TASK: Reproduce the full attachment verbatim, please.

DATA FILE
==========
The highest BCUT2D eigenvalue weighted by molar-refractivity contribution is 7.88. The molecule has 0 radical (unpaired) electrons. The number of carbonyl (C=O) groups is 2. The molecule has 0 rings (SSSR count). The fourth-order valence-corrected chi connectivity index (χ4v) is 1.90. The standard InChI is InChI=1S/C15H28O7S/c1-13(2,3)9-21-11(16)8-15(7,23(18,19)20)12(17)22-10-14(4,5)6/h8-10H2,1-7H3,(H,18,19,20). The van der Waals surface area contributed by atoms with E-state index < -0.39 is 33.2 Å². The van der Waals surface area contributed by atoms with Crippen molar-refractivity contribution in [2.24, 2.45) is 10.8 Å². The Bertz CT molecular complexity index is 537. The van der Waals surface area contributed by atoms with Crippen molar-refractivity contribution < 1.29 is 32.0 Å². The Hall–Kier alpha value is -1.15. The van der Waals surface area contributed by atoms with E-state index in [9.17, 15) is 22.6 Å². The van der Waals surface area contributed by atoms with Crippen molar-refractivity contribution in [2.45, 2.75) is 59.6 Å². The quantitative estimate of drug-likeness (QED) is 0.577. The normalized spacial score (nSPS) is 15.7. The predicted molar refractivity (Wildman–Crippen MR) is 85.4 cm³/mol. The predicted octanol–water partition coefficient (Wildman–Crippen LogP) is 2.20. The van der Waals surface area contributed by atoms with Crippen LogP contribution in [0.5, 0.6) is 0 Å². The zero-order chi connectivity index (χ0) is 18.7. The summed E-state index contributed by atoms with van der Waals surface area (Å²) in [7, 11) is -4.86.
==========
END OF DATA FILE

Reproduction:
The highest BCUT2D eigenvalue weighted by molar-refractivity contribution is 7.88. The molecule has 0 radical (unpaired) electrons. The number of carbonyl (C=O) groups is 2. The molecule has 0 rings (SSSR count). The fourth-order valence-corrected chi connectivity index (χ4v) is 1.90. The standard InChI is InChI=1S/C15H28O7S/c1-13(2,3)9-21-11(16)8-15(7,23(18,19)20)12(17)22-10-14(4,5)6/h8-10H2,1-7H3,(H,18,19,20). The van der Waals surface area contributed by atoms with E-state index < -0.39 is 33.2 Å². The van der Waals surface area contributed by atoms with Crippen molar-refractivity contribution in [2.24, 2.45) is 10.8 Å². The Bertz CT molecular complexity index is 537. The van der Waals surface area contributed by atoms with Crippen molar-refractivity contribution < 1.29 is 32.0 Å². The Hall–Kier alpha value is -1.15. The van der Waals surface area contributed by atoms with E-state index in [9.17, 15) is 22.6 Å². The van der Waals surface area contributed by atoms with Crippen molar-refractivity contribution in [2.45, 2.75) is 59.6 Å². The quantitative estimate of drug-likeness (QED) is 0.577. The normalized spacial score (nSPS) is 15.7. The predicted molar refractivity (Wildman–Crippen MR) is 85.4 cm³/mol. The predicted octanol–water partition coefficient (Wildman–Crippen LogP) is 2.20. The van der Waals surface area contributed by atoms with Crippen LogP contribution in [0.5, 0.6) is 0 Å². The zero-order chi connectivity index (χ0) is 18.7. The summed E-state index contributed by atoms with van der Waals surface area (Å²) in [7, 11) is -4.86.